Colorado State University has published a new study that shows exactly how urban centers are able to substantiate some of the water for their populations. As it turns out, the water comes from the areas directly surrounding such cities — the very places that most of these population centers draw their people, the rural countryside.

According to the study, urbanization which has taken billions of people from the rural countryside to urban centers means many of our cities rely on renewable freshwater regularly refilled by precipitation, rather than groundwater or desalinated water. In other words, evaporation is one of the most substantial sources of water movement throughout the globe as the primary out for urban water supply.

"Nineteen of the 29 largest cities in the world depend on evaporation from surrounding lands for more than one-third of their water supplies," the study's authors noted. "Researchers also found that the dependence on this water supply is higher in dry years, obviously. The findings have implications for land managers and policymakers who oversee urban water security."

The university's research scientist, Pat Keys, is part of a team that had previously coined the term "precipitationsheds," a watershed of the sky that identifies the origin of precipitation falling in a given region. The new study, "Megacity precipitationsheds reveal tele-connected water security challenges," was recently published in PLOS One.

The following graphic, provided by the university, shows the draw of water for a typical urban center:

A key finding suggests that moisture recycling is linked to a city's water supply, Keys said in the report.

Those cities that are most dependent on this type of recycling include Karachi, Pakistan; as well as Shanghai, Wuhan and Chongqing all in China. Cities with the least vulnerable moisture recycling include Cairo, Egypt; Paris, France; Sao Paulo, Brazil; and Chicago.

Per the study, the effect is caused by evaporation from the surrounding lands that rises up into the atmosphere, with this moisture then "flowing along prevailing wind currents through the atmosphere, falling out as precipitation elsewhere." In other words, a pretty typical, well-understood scientific evaporation — precipitation cycle.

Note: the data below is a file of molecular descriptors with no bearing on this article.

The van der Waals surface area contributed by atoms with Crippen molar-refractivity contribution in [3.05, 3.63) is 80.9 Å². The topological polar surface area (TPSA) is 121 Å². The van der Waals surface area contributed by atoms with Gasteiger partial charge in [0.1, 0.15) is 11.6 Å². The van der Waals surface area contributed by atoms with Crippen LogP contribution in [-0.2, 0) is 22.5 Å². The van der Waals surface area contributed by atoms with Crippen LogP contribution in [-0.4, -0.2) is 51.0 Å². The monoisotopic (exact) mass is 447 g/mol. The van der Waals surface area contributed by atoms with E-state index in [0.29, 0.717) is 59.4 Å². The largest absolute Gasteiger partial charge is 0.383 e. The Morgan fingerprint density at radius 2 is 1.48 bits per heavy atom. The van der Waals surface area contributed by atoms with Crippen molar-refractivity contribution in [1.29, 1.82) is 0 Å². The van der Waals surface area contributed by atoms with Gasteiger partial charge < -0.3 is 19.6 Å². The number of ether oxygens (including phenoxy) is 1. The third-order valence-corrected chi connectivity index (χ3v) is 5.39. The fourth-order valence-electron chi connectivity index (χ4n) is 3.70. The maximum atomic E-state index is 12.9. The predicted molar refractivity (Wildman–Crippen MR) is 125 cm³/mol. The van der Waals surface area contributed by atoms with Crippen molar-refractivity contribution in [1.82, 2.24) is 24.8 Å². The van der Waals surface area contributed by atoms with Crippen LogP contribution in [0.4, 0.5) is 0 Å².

"A lot of these cities have complex and significant management processes for water resources and supplies," said Keys, a member of the School of Global Environmental Sustainability at Colorado State. "Cities like Chicago have experienced water stress in the past, but they are well-buffered by water management. On the other hand, many megacities are not able to buffer themselves from fluctuations in climate and seasonal weather patterns, such as Lagos in Nigeria, or Rio de Janeiro in Brazil."

Researchers evaluated the sources of municipal water for 29 cities representing more than 450 million people around the world, and found that most of these cities relied on surface water. The team then used a moisture tracking model to calculate the precipitationshed for these sources of surface water.

"What you do on the land influences that whole branch of the water cycle," Keys said. "If you plant a forest or cropland where there used to be a shrubland or desert, it probably won't last without substantial irrigation. If you change the amount of water or change when it is evaporated and flows up into the atmosphere, that can have impacts for other places and people."

In addition, few of the cities highlighted in the study will shrink in size, and more "megacities" will be added to the list. Researchers did not explore climate change as part of the study, which would make an additional difference.

"With climate change, and demographic and land use fluctuations, it is important to understand where vulnerabilities exist and have a full picture," Keys said.

Will the study do anything to result in any specific change? Not really. There's nothing that can be done, and the researchers admit as much. But the study does illustrate an interesting effect of modern urban living on the ecosystem.